centronuclear myopathy; congenital myopathy; Charcot–Marie–Tooth neuropathy; DNM2; ADCNM; CMTD1B; DI-CMTB; CMT2M; hereditary motor and sensory neuropathy type II; HMSNII; MTM1; myotubular myopathy; BIN1; RYR1; endocytosis
The large GTPase dynamin 2 is a key player in membrane and cytoskeletal dynamics mutated in centronuclear myopathy (CNM) and Charcot-Marie Tooth (CMT) neuropathy, two discrete dominant neuromuscular disorders affecting skeletal muscle and peripheral nerves respectively. The molecular basis for the tissue-specific phenotypes observed and the physiopathological mechanisms linked to dynamin 2 mutations are not well established. In this study, we have analyzed the impact of CNM and CMT implicated dynamin 2 mutants using ectopic expression of four CNM and two CMT mutations, and patient fibroblasts harboring two dynamin 2 CNM mutations in established cellular processes of dynamin 2 action. Wild type and CMT mutants were seen in association with microtubules whereas CNM mutants lacked microtubules association and did not disrupt interphase microtubules dynamics. Most dynamin 2 mutants partially decreased clathrin-mediated endocytosis when ectopically expressed in cultured cells; however, experiments in patient fibroblasts suggested that endocytosis is overall not defective. Furthermore, CNM mutants were seen in association with enlarged clathrin stained structures whereas the CMT mutant constructs were associated with clathrin structures that appeared clustered, similar to the structures observed in Dnm1 and Dnm2 double knock-out cells. Other roles of dynamin 2 including its interaction with BIN1 (amphiphysin 2), and its function in Golgi maintenance and centrosome cohesion were not significantly altered. Taken together, these mild functional defects are suggestive of differences between CMT and CNM disease-causing dynamin 2 mutants and suggest that a slight impairment in clathrin-mediated pathways may accumulate over time to foster the respective human diseases.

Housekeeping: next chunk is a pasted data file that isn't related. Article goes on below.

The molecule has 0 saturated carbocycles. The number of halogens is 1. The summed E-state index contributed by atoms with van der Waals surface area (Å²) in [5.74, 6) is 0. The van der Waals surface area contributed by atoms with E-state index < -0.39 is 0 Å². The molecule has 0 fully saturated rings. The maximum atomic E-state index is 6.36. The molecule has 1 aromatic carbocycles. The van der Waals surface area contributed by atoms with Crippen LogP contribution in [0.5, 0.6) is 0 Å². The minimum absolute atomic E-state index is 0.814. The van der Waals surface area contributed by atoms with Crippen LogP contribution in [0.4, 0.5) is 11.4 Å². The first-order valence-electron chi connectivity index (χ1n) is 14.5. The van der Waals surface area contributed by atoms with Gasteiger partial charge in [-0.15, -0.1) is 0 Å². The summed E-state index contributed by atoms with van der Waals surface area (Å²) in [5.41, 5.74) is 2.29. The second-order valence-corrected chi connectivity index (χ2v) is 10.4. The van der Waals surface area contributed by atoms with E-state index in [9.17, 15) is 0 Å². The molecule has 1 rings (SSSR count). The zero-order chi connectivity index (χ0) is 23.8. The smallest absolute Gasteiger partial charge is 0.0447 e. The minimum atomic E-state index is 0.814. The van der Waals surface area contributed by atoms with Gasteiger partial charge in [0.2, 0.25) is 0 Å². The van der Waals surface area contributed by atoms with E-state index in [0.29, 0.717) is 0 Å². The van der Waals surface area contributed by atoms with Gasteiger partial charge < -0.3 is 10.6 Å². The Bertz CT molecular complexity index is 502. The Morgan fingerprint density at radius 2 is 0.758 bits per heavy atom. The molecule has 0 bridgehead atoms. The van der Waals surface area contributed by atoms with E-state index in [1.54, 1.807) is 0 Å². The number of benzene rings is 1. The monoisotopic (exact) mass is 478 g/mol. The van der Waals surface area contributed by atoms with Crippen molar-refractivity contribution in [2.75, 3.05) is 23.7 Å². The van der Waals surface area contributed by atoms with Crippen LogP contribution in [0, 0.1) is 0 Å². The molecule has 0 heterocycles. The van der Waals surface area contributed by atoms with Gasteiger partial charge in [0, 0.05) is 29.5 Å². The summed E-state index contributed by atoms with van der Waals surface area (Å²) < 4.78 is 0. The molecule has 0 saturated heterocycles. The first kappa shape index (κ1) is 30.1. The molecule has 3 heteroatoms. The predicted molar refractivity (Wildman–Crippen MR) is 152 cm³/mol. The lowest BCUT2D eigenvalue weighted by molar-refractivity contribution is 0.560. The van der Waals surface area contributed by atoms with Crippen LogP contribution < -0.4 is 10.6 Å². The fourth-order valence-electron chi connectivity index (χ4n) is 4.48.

Centronuclear myopathies (CNM) describe a group of rare muscle diseases typically presenting an abnormal positioning of nuclei in muscle fibers. To date, three genes are known to be associated to a classical CNM phenotype. The X-linked neonatal form (XLCNM) is due to mutations in MTM1 and involves a severe and generalized muscle weakness at birth. The autosomal dominant form results from DNM2 mutations and has been described with early childhood and adult onset (ADCNM). Autosomal recessive centronuclear myopathy (ARCNM) is less characterized and has recently been associated to mutations in BIN1, encoding amphiphysin 2. Here we present the first clinical description of intrafamilal variability in two first-degree cousins with a novel BIN1 stop mutation. In addition to skeletal muscle defects, both patients have mild mental retardation and the more severely affected male also displays abnormal ventilation and cardiac arrhythmia, thus expanding the phenotypic spectrum of BIN1-related CNM to non skeletal muscle defects. We provide an up-to-date review of all previous cases with ARCNM and BIN1 mutations.